Although there isn’t a great deal of solid, scientific evidence to support many complementary and alternative medicine (CAM) therapies for arthritis, many people feel that using them in addition to your prescriptions could have some benefits. Before actively engaging in integrative medicine or complementary therapies, consult with your doctor.
Common CAM Therapies for Rheumatoid Arthritis
- Tai Chi and Yoga
- Acupuncture, possibly cupping
- Massage therapy
- Magnetic therapy, copper bracelets
- Relaxation therapy or meditation
- Hydrotherapy, sauna treatment
- Nutrition, dietary herbs and supplements
- Physical therapy
- Aquatic exercise
- Weight management
- Osteopathic manipulation
- Chiropractic adjustments
Exercise for Rheumatoid Arthritis
Exercise is the most recommended therapy for arthritis. Exercise or regular physical activity can help curb the symptoms of RA, including pain, stiffness, and lack of mobility. Read our exercise guidelines for RA to learn what kinds of exercise can be helpful.
Acupuncture for Rheumatoid Arthritis
This ancient healing practice uses thin needles that are inserted into specific points on the body. Acupuncture is meant to help balance your body’s natural energy flow (also known as ‘qi’). Its effects can ease your pain, increase a sense of calm, and improve digestion, to name a few possible benefits. Risks are typically mild, including transient lightheadedness, pain at needling site, initial exacerbation of symptoms, and bleeding. Acupuncture should ideally be performed by a licensed acupuncturist (LAc) who has completed a master’s degree or higher level of training. Acupuncture sessions are typically performed once or twice a week. At least six to ten sessions should occur before you decide on its effectiveness and whether to continue therapies. Insurance coverage varies for this therapy, so check with your carrier to learn if you have coverage for acupuncture. Recent research shows that acupuncture may have some benefits for people with chronic pain. Read about this research here and here.
Massage Therapy for Rheumatoid Arthritis
Performed by massage therapists as well as other health professionals, massage involves pressing or kneading muscles and tissues in a relaxed, quiet environment. The most common type is Swedish massage. Recent studies have shown pain-relief benefits for Swedish massage, including for knee osteoarthritis. Massage therapy can relieve anxiety, which helps ramp down the pain response as well.
Magnet Therapy and Copper Bracelets for Rheumatoid Arthritis
Magnets produce a field of energy that attracts metal, just like the ones you use to stick notes on your refrigerator. Magnets are used as an alternative therapy for pain relief in arthritis, and may be sold as products like socks, bracelets, mattress pads, or bands that you strap around your painful joints. However, there’s no evidence that magnet therapy works better than placebo to ease arthritis pain or other symptoms. These products could be a waste of money, but probably are low risk. Copper bracelets were also not found to have a significant effect on pain in arthritis in recent studies.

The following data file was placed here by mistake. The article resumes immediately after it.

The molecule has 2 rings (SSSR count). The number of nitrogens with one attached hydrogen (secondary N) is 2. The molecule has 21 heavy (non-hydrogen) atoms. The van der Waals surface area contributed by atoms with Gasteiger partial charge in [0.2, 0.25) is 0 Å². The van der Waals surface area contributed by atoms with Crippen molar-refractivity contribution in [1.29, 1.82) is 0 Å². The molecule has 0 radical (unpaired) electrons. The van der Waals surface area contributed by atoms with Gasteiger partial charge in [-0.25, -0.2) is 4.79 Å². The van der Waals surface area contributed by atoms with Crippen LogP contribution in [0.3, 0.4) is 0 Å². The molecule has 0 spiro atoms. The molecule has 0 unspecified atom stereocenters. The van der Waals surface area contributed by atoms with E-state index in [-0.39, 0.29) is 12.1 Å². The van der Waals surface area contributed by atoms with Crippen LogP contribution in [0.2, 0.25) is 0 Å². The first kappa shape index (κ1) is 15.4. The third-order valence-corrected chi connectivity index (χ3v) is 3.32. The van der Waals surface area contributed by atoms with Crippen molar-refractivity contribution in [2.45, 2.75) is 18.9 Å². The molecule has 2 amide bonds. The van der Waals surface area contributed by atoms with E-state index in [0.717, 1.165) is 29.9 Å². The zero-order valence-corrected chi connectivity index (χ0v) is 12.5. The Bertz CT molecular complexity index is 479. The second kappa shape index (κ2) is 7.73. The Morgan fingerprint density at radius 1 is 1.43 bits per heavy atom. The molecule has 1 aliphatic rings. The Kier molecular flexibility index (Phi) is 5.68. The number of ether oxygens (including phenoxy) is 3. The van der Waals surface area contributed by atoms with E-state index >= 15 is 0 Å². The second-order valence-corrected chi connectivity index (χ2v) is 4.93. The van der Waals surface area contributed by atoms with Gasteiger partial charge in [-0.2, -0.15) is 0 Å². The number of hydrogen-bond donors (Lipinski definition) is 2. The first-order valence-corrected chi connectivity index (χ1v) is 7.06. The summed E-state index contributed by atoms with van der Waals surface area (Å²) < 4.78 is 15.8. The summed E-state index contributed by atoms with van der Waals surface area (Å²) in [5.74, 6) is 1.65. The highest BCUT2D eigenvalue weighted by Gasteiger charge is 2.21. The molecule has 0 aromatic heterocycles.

Relaxation Therapies or Meditation for Rheumatoid Arthritis
Techniques to help you relax or ease stress can help you manage chronic pain or anxiety that’s common with having a disease like RA. Relaxation therapies include biofeedback, self-hypnosis, deep breathing techniques, meditation, or guided imagery. There are therapists trained to help you learn to do any of these relaxation techniques properly, but you can also teach yourself to do them by using online videos or tapes. Tai chi and Yoga may also be done in combination with techniques like meditation to help you relax.
Usually, relaxation is considered safe and healthy, but if you’ve had anxiety or depression, check with your doctor or psychologist to make sure it’s OK for you. For more information, go here and here.
Hydrotherapy for Rheumatoid Arthritis
Water therapies use warm water in baths, showers, hot tubs, heated pools, or spas to help you relax tight, sore muscles or ease joint pain. “Hydro” means water. Hydrotherapy can also mean exercising in warm water. Studies show that warm-water exercise is a good way to build strength and fitness if you have arthritis. You can use a warm shower to loosen stiff joints in the morning, or you may find a soak in a spa tub to soothe sore, aching muscles. Some research has shown hydrotherapy helpful for pain relief. Talk to your doctor or physical therapist about the best ways for you to use hydrotherapy safely and effectively.
To learn more about CAM in general, visit the National Center for Complementary and Integrative Health’s website.
This information is part of CreakyJoints’ comprehensive guide for patients living with rheumatoid arthritis. Learn more or download Raising the Voice of Patients: A Patient’s Guide to Living with Rheumatoid Arthritis.